In-Vehicle Navigation Systems Reach Critical Mass

Turn by Turn Navigation, OnStar

MSNBC - July 15, 2012

The Price of OEM Installed Nav Systems Due to High-Tech Suppliers, Mandates

Until recent­ly the cost of OEM-installed nav­i­ga­tion sys­tems has been a bar­ri­er to wide con­sumer accep­tance. As the price begins to come down, the num­ber of in-vehi­cle nav­i­ga­tion sys­tems is expect­ed to grow four­fold in North Amer­i­ca by 2019. Automak­ers could be soon sell­ing 13 mil­lion new nav­i­ga­tion sys­tems annu­al­ly.

Con­sumers have been using GPS nav­i­ga­tion sys­tems for a num­ber of years. Most of these have been third par­ty devices sold through big box retail­ers for a frac­tion of the cost. While not in the $100 range just yet, the OEM price is com­ing down.

Ford is offer­ing a sys­tem for as lit­tle of $600. Using Ford Sync and GM’s OnStar, dri­vers can be pro­vid­ed with ver­bal direc­tions to a des­ti­na­tion, elim­i­nat­ing the need for a cost­ly video screen.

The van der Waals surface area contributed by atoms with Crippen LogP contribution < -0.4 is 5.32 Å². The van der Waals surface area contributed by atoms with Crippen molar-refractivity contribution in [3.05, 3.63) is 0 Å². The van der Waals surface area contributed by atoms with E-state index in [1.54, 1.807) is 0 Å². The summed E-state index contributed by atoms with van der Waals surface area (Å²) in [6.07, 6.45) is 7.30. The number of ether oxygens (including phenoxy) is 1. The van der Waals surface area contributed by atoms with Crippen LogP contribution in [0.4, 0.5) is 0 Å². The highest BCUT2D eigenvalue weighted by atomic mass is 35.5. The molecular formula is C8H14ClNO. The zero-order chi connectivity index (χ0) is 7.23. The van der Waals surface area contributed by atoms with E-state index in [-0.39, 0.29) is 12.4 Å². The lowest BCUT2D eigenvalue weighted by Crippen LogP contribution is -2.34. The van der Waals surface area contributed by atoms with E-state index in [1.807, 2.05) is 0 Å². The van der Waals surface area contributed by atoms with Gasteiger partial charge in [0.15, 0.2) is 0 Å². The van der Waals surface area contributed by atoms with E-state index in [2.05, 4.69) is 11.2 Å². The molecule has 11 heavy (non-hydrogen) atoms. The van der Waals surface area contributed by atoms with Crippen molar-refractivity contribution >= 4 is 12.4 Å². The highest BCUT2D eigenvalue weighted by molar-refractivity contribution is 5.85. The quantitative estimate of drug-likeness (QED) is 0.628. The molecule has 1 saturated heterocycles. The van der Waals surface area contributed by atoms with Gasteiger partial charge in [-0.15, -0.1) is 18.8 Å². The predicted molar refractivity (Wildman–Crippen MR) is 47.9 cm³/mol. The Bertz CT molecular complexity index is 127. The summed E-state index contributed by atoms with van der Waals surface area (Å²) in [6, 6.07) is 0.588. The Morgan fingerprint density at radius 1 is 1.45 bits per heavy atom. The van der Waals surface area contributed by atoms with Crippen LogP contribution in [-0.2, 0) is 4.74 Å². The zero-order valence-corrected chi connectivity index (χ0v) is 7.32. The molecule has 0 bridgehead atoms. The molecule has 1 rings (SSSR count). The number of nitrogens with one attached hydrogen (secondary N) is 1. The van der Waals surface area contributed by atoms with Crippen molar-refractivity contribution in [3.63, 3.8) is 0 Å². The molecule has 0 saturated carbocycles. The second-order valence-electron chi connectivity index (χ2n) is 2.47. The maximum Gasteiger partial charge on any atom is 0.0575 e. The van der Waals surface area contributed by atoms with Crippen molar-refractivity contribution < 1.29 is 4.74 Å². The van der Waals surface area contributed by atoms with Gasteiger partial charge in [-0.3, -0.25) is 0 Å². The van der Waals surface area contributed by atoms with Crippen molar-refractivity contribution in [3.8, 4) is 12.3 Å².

Third par­ty nav­i­ga­tion sup­pli­ers like Garmin and Tom­Tom are fac­ing new com­pe­ti­tion from high-tech firms like Apple, Google, and Microsoft. The high-tech com­pa­nies are part­ner­ing with automak­ers to devel­op the con­nect­ed cars of the future. Con­nect­ed cars involve more than just nav­i­ga­tion sys­tems. They are work­ing to devel­op the first gen­er­a­tion of self-dri­ven cars.

One of the expense-dri­vers of in-vehi­cle nav­i­ga­tion sys­tems is the in-dash video screen. Fed­er­al reg­u­la­tors are cur­rent­ly devel­op­ing rules to require all light duty cars, truck, and SUVs to be equipped with back­up cam­eras. This man­date would require the instal­la­tion of video screens. This fed­er­al gov­ern­ment action would rad­i­cal­ly dri­ve down the cost of upgrad­ing to a full nav­i­ga­tion sys­tem.



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